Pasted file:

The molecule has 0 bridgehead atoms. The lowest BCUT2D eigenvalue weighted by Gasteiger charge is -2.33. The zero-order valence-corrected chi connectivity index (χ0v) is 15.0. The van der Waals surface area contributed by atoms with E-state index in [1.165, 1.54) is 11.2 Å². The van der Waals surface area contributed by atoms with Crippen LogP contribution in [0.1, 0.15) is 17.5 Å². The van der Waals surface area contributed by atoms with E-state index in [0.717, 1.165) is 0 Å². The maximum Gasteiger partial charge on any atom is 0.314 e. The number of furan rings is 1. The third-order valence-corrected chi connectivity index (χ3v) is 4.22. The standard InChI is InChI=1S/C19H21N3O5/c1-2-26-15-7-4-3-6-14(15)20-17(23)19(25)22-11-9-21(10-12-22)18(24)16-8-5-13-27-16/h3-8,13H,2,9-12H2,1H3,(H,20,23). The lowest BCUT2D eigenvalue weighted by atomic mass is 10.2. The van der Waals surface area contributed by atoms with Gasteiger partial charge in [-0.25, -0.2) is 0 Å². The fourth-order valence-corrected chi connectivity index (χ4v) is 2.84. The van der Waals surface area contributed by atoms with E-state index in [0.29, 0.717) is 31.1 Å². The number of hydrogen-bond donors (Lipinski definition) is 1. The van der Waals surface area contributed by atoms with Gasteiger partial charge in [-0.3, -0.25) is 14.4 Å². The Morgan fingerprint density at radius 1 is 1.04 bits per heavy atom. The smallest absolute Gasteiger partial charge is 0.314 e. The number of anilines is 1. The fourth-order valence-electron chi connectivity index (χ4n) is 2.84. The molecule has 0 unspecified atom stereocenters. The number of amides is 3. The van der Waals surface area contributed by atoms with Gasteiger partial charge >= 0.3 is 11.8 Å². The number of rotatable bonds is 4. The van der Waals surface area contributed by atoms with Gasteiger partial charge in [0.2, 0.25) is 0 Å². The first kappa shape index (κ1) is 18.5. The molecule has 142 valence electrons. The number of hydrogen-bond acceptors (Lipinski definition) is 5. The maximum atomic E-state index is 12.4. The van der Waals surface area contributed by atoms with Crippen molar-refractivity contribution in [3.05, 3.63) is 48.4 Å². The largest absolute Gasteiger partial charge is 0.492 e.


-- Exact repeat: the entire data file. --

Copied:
The molecule has 0 bridgehead atoms. The lowest BCUT2D eigenvalue weighted by Gasteiger charge is -2.33. The zero-order valence-corrected chi connectivity index (χ0v) is 15.0. The van der Waals surface area contributed by atoms with E-state index in [1.165, 1.54) is 11.2 Å². The van der Waals surface area contributed by atoms with Crippen LogP contribution in [0.1, 0.15) is 17.5 Å². The van der Waals surface area contributed by atoms with E-state index in [0.717, 1.165) is 0 Å². The maximum Gasteiger partial charge on any atom is 0.314 e. The number of furan rings is 1. The third-order valence-corrected chi connectivity index (χ3v) is 4.22. The standard InChI is InChI=1S/C19H21N3O5/c1-2-26-15-7-4-3-6-14(15)20-17(23)19(25)22-11-9-21(10-12-22)18(24)16-8-5-13-27-16/h3-8,13H,2,9-12H2,1H3,(H,20,23). The lowest BCUT2D eigenvalue weighted by atomic mass is 10.2. The van der Waals surface area contributed by atoms with Gasteiger partial charge in [-0.25, -0.2) is 0 Å². The fourth-order valence-corrected chi connectivity index (χ4v) is 2.84. The van der Waals surface area contributed by atoms with E-state index in [0.29, 0.717) is 31.1 Å². The number of hydrogen-bond donors (Lipinski definition) is 1. The van der Waals surface area contributed by atoms with Gasteiger partial charge in [-0.3, -0.25) is 14.4 Å². The Morgan fingerprint density at radius 1 is 1.04 bits per heavy atom. The smallest absolute Gasteiger partial charge is 0.314 e. The number of anilines is 1. The fourth-order valence-electron chi connectivity index (χ4n) is 2.84. The molecule has 0 unspecified atom stereocenters. The number of amides is 3. The van der Waals surface area contributed by atoms with Gasteiger partial charge >= 0.3 is 11.8 Å². The number of rotatable bonds is 4. The van der Waals surface area contributed by atoms with Gasteiger partial charge in [0.2, 0.25) is 0 Å². The first kappa shape index (κ1) is 18.5. The molecule has 142 valence electrons. The number of hydrogen-bond acceptors (Lipinski definition) is 5. The maximum atomic E-state index is 12.4. The van der Waals surface area contributed by atoms with Crippen molar-refractivity contribution in [3.05, 3.63) is 48.4 Å². The largest absolute Gasteiger partial charge is 0.492 e.